« AnteriorContinuar »
Another stanza with the same sort of line appears in the poem on the destruction of Aquileia, attributed to Paulinus, and in the lament for the abbot Hugh, a bastard son of Charles the Great, who fell at Toulouse in 844, in the war between Charles the Bald and Pippin
“Hug dulce nomen, Hug propago nobilis
One of the most interesting of the new types is a trochaic line of eleven syllables, which appears in many different places and times.
“Where the quiet coloured end of evening smiles"
in Browning is identical in scansion with a Provençal verse used by Count William of Poitou. That same measure is found in Provence in the tenth century, in Latin, along with a Provençal burden. The poem where it occurs is commonly known as the first alba, the oldest extant morning song of the kind, which afterwards was to be so famous : “The dawn over the dark sea draws on the sun: she passes over the hill, slanting; see, the darkness is clearing.” So the difficult refrain has been interpreted.
“Phæbi claro nondum orto jubare,
Fert aurora lumen terris tenue ;
L'alba part muet mar atra sol ;
This trochaic Latin verse is used earlier in a comic poem on the abbot of Angers, which also has a refrain, though not in the vernacular
“ Andecavis abbas esse dicitur
Ille nomen primum tenet hominum
Eia eia eia laudes, eia laudes, dicamus Libero."
This belongs to the ninth century; the Lorica of Gildas has the same measure in the sixth, if that poem be authentic, as Zimmer thinks, and Mommsen denies :
“Subfragare trinitatis unitas,
As used by William of Poitou, it is found in combination with the trochaic tetrameter,
“Compaigno, non posc mudar qu'eu nom esfrei
de novellas qu'ai auzidas e que vei,
The Irish poet of the court of Charlemagne, “Hiber
i Compare the hymn of Gui de Basoches, twelfth century, Mone, ii. 6:
"Dei matris cantibus
sollemnia Recolat sollemnibus
nicus Exul,” makes use of a rhyming measure with many Irish characteristics :
“ Carta Christo comite per telluris spatium
Ad Cæsaris splendidum nunc perge palatium
Dic regales pueri per prolixa spatia
It is like Mihi est propositum, with a trisyllabic rhyme. The half line of seven syllables is the commonest type of Irish verse in the vernacular; and this poem of “Hibernicus Exul,” along with similar verses later by Sedulius Scottus, has been of interest in connection with the problems of Irish metre.1
There is a short kind of verse in a poem of the ninth century which strikes the ear with a modern ring:
“Sancte sator, suffragator,
Legum lator, largus dator
It is probably Anglo-Saxon in origin, to judge from
1 Cf. Ebert, Litteratur des Mittelalters, ii. 324 ; Thurneysen, in Revue Celtique, vi. 345.
the vocabulary, not to speak of the alliteration. A comparison with Anglo - Saxon rhymes like blissa bleoum, blostma hiwum shows how easily the forms of the two languages might be brought to correspond : while the resemblance to certain Icelandic rhymes is also notable. It is hard to dissociate the form of Egil's Ransom poem, with its short rhyming lines, from this Latin specimen.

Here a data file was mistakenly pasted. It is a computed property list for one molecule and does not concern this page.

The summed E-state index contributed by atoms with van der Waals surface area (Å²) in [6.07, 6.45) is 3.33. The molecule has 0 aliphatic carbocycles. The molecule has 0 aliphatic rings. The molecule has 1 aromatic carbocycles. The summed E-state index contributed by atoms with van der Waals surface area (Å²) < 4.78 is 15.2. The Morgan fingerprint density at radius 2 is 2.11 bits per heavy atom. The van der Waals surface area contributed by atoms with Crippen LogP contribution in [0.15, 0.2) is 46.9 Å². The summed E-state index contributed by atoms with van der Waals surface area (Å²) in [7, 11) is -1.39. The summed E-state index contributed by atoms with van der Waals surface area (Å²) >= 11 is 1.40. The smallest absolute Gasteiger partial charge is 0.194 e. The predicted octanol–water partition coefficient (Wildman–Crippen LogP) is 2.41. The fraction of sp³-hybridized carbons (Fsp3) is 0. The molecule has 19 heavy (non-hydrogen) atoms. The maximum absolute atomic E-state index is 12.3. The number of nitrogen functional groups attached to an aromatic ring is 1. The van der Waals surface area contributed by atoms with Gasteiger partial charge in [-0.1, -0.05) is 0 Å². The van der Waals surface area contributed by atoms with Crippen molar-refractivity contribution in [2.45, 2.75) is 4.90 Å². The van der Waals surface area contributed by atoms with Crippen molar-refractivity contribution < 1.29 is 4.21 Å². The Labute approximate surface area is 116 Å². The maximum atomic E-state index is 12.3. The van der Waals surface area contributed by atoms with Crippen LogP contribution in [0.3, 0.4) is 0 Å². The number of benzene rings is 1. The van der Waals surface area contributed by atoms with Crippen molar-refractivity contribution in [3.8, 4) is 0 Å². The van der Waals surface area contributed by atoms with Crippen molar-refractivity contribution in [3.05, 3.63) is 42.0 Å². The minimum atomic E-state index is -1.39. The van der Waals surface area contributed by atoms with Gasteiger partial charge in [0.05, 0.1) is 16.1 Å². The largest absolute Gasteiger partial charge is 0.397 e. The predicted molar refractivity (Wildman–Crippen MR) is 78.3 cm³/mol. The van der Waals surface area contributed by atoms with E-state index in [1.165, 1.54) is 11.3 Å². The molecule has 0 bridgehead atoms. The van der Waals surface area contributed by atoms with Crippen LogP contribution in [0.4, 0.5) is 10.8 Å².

“Quando celox currit velox” is much the same in form as the Icelandic
“Brustu broddar, enn bitu oddar.” In the song written by Gottschalk (about 846 ?) the trochaic measures are in a way less regular; the effect is singularly unlike anything in the old Teutonic languages, and not far from some of the melodies of French and Spanish verse, with the “ broken ” trochaic half-line :
“O quid jubes, pusiole,
Quare mandas, filiole,
Intra mare ?
O cur jubes canere ?" Gothschalk's adversary Hraban has nothing so good, but his poem in octosyllabic couplets on Paradise Lost and Regained is of some interest historically, considering the future fortunes of that sort of measure. The Latin poem on the story of Placidas (St Eustace),
1 Müllenhoff and Scherer, Denkmäler, v. lxi ; Mone, i. 365 ; Braune, Althochdeutsches Lesebuch, v. xi.
which belongs to the ninth century also, is in a drawling verse suited to professional story-telling, and near akin to much of the common minstrelsy later. It goes in stanzas of five lines; for example, in telling about the happy meeting of Placidas with his wife and his two sons :
“Exivit mater eorum, ivit ad principem
Et cum lacrimis marito cepit dicere"which is not an unfair specimen of the style and method of this narrative. No legend has more of the character of mediæval romance than that of St Eustace, and few were in greater favour. A comparison of the different versions—Ælfric's prose, the Northern Placitus Drápa, and many more-would bring out very clearly the differences of taste in story-telling all over the Middle Ages. The story of Sir Isumbras is nearly the same as Placidas, though it does not end in martyrdom. From the Latin Placidas of the ninth century to the English Sir Isumbras there are many stages to pass through ; but the Latin version has already the simple unaffected pleasure in adventure which makes up for so much else in the stories of the minstrels and the less courtly romances, the companions of Sir Thopas.
The Sequentia,2 or Prosa, which comes into favour in 1 Edited, along with other poems of the Carolingian period, by Dümmler in the Zeitschrift für deutsches Alterthum, xxiii.
F. A. Wolf, Veber die Lais, Sequenzen, und Leiche, 1841 ; K. Bartsch, Lateinische Sequenzen das Mittelalters, 1868.